Across the globe, millions of people power their homes and heat their water with clean, abundant, renewable energy from the sun. Solar energy systems have been around for decades. But in the United States, their acceptance has been slow because of their high upfront cost.
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What’s in It for You
Residential solar energy systems fall into two categories: solar electric systems and solar hot water systems:
- Solar hot water systems, also called solar thermal systems because they capture heat, can provide hot water for kitchens, bathrooms, laundry, and other household uses. They can also be used to heat homes, pools, and hot tubs.
- Solar electric systems, also called photovoltaic (PV) systems, convert the sun’s energy into electricity that can power buildings.
Not every household can benefit from a PV or solar hot water system. If your electricity or water heating costs are extremely low, or if you have too much shade on your roof or property, a solar energy system may not make sense.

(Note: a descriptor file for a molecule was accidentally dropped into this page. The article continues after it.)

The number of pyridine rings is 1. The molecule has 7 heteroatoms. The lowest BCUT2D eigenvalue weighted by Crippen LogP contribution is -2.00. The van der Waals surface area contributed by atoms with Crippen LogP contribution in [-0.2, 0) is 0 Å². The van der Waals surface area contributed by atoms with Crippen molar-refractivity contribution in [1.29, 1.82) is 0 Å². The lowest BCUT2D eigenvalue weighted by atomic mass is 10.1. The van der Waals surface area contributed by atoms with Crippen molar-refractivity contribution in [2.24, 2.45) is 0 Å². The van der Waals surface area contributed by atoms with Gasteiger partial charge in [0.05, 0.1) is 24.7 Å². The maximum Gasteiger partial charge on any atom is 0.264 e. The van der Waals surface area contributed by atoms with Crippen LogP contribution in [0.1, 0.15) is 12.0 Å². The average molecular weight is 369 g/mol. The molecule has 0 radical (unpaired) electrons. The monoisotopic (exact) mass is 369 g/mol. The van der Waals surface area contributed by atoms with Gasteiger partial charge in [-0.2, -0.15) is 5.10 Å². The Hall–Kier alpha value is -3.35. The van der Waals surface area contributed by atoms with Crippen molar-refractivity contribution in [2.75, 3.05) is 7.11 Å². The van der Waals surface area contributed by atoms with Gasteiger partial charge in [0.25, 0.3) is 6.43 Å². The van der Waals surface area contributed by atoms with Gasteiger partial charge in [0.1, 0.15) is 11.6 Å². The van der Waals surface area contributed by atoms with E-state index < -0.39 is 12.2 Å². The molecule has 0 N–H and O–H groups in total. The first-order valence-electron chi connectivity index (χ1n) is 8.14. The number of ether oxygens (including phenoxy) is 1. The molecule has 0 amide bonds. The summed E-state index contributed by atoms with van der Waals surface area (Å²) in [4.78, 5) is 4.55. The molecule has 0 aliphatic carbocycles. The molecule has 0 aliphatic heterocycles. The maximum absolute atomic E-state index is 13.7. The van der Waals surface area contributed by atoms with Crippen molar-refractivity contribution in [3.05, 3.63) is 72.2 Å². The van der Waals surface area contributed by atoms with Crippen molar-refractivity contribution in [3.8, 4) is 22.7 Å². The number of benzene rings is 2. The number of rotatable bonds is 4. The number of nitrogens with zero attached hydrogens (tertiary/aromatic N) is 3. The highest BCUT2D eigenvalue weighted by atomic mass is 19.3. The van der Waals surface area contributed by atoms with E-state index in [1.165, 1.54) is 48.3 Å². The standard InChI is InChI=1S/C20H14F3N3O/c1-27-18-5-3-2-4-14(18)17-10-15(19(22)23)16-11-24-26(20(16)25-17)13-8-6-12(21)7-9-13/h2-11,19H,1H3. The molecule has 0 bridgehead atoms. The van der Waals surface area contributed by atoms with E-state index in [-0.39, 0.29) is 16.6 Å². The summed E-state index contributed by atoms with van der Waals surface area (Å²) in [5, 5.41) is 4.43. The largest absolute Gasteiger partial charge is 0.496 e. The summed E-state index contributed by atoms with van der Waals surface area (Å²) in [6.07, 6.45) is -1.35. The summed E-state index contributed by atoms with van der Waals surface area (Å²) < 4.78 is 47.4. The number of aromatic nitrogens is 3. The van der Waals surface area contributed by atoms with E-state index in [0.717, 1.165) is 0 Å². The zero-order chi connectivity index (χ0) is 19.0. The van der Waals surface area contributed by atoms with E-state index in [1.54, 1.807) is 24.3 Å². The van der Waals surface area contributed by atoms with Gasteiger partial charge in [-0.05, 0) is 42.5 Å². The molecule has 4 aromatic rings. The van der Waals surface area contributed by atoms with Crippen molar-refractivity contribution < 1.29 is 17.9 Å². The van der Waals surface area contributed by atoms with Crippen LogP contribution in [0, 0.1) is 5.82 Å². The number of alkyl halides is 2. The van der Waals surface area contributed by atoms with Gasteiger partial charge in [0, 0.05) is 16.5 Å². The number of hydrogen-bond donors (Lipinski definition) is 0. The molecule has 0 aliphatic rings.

But for many people, the energy savings from a PV or solar hot water system will eventually save money, after you’ve recouped the system’s initial cost. In addition, the system can lock in your energy costs, giving you a hedge against future energy price increases.
Although most solar homes still use some fossil-fuel energy, it is possible to meet your home’s entire energy needs with solar electric and solar hot water systems. And as plug-in hybrids and electric cars become more available, someday you may be able to run your car on the sun’s energy.
Solar energy systems may even increase the value of your home. According to the U.S. Department of Energy, a solar energy system may add $10 to $20 to your home’s worth for every dollar in energy costs saved in one year. For example, a system that reduces energy costs by $500 per year might add $5,000 to $10,000 to the home’s value. An added bonus: solar panels can help extend your roof’s life by protecting it from ultraviolet rays and weather.
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